Canadian authorities are investigating one of the world’s largest engineering and construction groups, which has extensive operations in Libya.
|The company’s vast global project portfolio includes engineering, procurement, construction, startup and commissioning of the Panda Gila River Power Station, the largest natural gas-fired plant in North America. |
The Royal Canadian Mounted Police executed a search warrant Friday (April 13) at the head office of SNC-Lavalin in Montreal. Employees were told by email to evacuate the building, and some said the search was concentrated on a floor with executive offices, The New York Times reported.
“The warrant relates to an investigation of certain individuals who are not or are no longer employed by the Company,” the company said in a brief statement.
CEO Resigns; Payments Questioned
Last month, SNC-Lavalin CEO Pierre Duhaime resigned after an internal audit found that he had authorized $56 million Canadian ($55.8 million US) in unauthorized payments to unidentified agents. The company says it does not know the purpose of the payments.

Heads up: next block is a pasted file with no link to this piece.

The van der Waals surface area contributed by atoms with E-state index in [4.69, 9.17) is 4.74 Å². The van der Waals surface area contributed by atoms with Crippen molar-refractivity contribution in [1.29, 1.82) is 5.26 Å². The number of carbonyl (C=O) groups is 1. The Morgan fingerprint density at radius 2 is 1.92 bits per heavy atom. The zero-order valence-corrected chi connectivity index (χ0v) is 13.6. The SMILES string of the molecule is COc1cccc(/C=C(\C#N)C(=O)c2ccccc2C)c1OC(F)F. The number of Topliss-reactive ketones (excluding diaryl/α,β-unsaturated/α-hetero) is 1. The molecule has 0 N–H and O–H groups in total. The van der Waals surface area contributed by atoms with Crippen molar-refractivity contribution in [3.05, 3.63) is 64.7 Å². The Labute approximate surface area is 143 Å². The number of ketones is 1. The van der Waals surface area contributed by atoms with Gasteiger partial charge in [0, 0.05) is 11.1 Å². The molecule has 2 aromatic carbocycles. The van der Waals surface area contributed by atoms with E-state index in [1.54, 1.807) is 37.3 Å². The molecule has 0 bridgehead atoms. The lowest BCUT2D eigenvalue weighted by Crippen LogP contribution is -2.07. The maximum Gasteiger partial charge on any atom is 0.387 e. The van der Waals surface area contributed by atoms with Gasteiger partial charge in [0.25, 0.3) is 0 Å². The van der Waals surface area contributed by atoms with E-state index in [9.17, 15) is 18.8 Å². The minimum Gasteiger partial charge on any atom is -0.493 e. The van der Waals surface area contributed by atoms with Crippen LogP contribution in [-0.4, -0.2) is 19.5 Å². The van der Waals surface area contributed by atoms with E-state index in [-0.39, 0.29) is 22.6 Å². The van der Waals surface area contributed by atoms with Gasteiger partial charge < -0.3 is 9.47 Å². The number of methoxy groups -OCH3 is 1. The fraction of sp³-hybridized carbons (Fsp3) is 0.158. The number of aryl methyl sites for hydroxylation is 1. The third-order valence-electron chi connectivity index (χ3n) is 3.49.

In February, SNC-Lavalin fired the head of its construction unit and Stéphane Roy, a senior financial executive in that unit, saying they had violated the “code of ethics and business conduct.”
Roy had hired Cynthia Vanier, a Canadian consultant, to travel to Libya, where the company was building a prison and other projects, “to produce a five-page report that was critical of the NATO-led bombing campaign in support of Libyan rebels,” The New York Times reported.
In November, the newspaper said, Vanier was arrested in Mexico on allegations that she was involved in a plot to smuggle Saadi el-Qaddafi, the former Libyan dictator’s son, into Mexico. She denies the allegations and remains jailed.
On April 2, the company announced that it had been temporarily suspended from bidding on any new projects dinanced by the World Bank following an investigation by that agency into “unspecified allegations about bidding on a bridge project in Bangladesh.”
The company had bid unsuccessfully “to act as the Owner's Engineer for the Bangladesh government in supervising the Contractor responsible for the overall bridge construction project,” SNC-Lavalin said.
SNC-Lavalin is one of the world's largest engineering, procurement, construction and related technical services organizations, serving the infrastructure, mining, power, chemical and other industries in scores of countries worldwide.